The Sacred Place Of Loneliness

Wednesday, May 1, 2024
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Listen while you read: "I Need Thee Every Hour"1 (Lyrics)

One morning, while I was at my computer, my 15-year-old son interrupted my thoughts with these words: "Mom, do you know what the biggest problem in society is? It is loneliness!"

He had no idea that, at that very moment, my fingers were poised over my keyboard ready to type this title: The Sacred Place of Loneliness.

That was in the 1990s. My son was eager to share an observation which experts would discover through extensive research. Loneliness is at the root of our crisis among youth.

I invite you to consider loneliness, not as a hopeless plight, but as an inner void meant to be filled by God, and God alone.

Consider it, therefore, as a sacred place. For here is where we discover God. Here, His Spirit intertwines with ours. Here, we learn to distinguish God's voice from all other input.

In times of deepest loneliness, God often prepares His loved ones for their destiny. Abraham stood alone when he ventured to the unknown. Joseph was left abandoned in prison. The disciple John was banished on Patmos, where he received his revelation. We, too, can discover the best things of God in the experience of loneliness.

As we learn to walk alone with God, we no longer rely on the attention and validation of others. We lose our craving for false satisfactions and trendy notions. We become free to think and to create.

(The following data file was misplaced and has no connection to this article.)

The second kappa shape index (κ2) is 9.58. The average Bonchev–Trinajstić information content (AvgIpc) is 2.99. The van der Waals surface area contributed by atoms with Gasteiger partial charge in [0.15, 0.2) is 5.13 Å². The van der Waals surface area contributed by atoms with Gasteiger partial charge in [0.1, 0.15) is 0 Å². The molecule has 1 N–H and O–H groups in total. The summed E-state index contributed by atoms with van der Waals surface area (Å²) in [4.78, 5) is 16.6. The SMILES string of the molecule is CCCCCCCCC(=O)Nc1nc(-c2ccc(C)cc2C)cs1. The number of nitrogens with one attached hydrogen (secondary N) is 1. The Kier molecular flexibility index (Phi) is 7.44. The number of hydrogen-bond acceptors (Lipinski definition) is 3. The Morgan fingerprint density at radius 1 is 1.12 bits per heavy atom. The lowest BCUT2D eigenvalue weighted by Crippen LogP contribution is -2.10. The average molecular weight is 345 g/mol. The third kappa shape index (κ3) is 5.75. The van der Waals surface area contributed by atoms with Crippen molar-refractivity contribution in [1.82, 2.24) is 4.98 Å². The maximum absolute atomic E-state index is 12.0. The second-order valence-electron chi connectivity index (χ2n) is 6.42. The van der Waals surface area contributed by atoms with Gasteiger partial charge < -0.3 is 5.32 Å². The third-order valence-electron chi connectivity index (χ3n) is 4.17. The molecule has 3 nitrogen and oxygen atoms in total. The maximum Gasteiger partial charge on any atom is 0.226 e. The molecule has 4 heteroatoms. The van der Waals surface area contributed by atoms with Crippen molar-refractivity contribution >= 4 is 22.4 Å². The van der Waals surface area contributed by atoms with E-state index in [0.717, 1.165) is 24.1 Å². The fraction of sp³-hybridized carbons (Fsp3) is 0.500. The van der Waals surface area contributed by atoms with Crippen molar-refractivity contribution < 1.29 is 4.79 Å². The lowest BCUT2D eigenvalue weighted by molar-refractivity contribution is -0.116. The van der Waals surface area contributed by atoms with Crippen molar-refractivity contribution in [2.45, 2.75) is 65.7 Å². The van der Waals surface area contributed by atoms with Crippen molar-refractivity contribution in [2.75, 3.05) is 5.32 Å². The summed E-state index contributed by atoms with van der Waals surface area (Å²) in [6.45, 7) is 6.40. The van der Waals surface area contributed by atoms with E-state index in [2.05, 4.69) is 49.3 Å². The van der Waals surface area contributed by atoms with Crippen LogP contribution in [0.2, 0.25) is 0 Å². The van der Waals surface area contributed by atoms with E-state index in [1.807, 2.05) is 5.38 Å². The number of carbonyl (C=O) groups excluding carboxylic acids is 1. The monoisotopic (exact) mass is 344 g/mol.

Creative inspiration has often been birthed through agonizing loneliness and rejection: art, literature, music, poetry, theology, and much more. These visionary works possess a lasting quality. They can touch the depths of the human spirit because they did not arise merely from the superficialities of the day.

Let's not be quick to flee from the agony of loneliness, but rather, to learn to embrace it. In truth, we are not alone, for our heavenly Father is with us. Jesus said, "Yet I am not alone, because my Father is with me." (John 16:32 NIV) As we learn to be satisfied with God's presence, our pain-filled loneliness becomes transformed into peace-filled solitude.

    He who will fly as an eagle does, into the higher levels where cloudless day abides, and live in the sunshine of God, must be content to live a comparatively lonely life. No bird is so solitary as the eagle. … God seeks eagle-men. … We must dare to be alone. – Streams in the Desert, December 20, L. B. Cowman

Prayer: Dear Father of compassion, we are terrified of loneliness, of not mattering to anyone. Train us to enjoy Your presence in the depths of our being, that we may dare to be alone — and find new inspiration. Amen.

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About the author:

Diane Eaton <>
Paisley, Ontario, Canada

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1 Comment

  • PresbyCan Feedback says:

    Amen, Diane.

    So enjoyed this. God’s blessings always.

    A good word Diane, one to be held close to the heart.

    A very true and touching devotional. Thank you Dianne.

    Well said, thank you.

    Thanks, Diane.
    This is WONDERFUL advice.

    Thank-you so much!
    This has given me a new sense of peace about someone.

    Well said! You are changing my perspective in a new way. Thank you so much for these inspiring words.

    What a great way to consider loneliness, I’m sure it will inspire many in how to help those who feel lonely. God bless!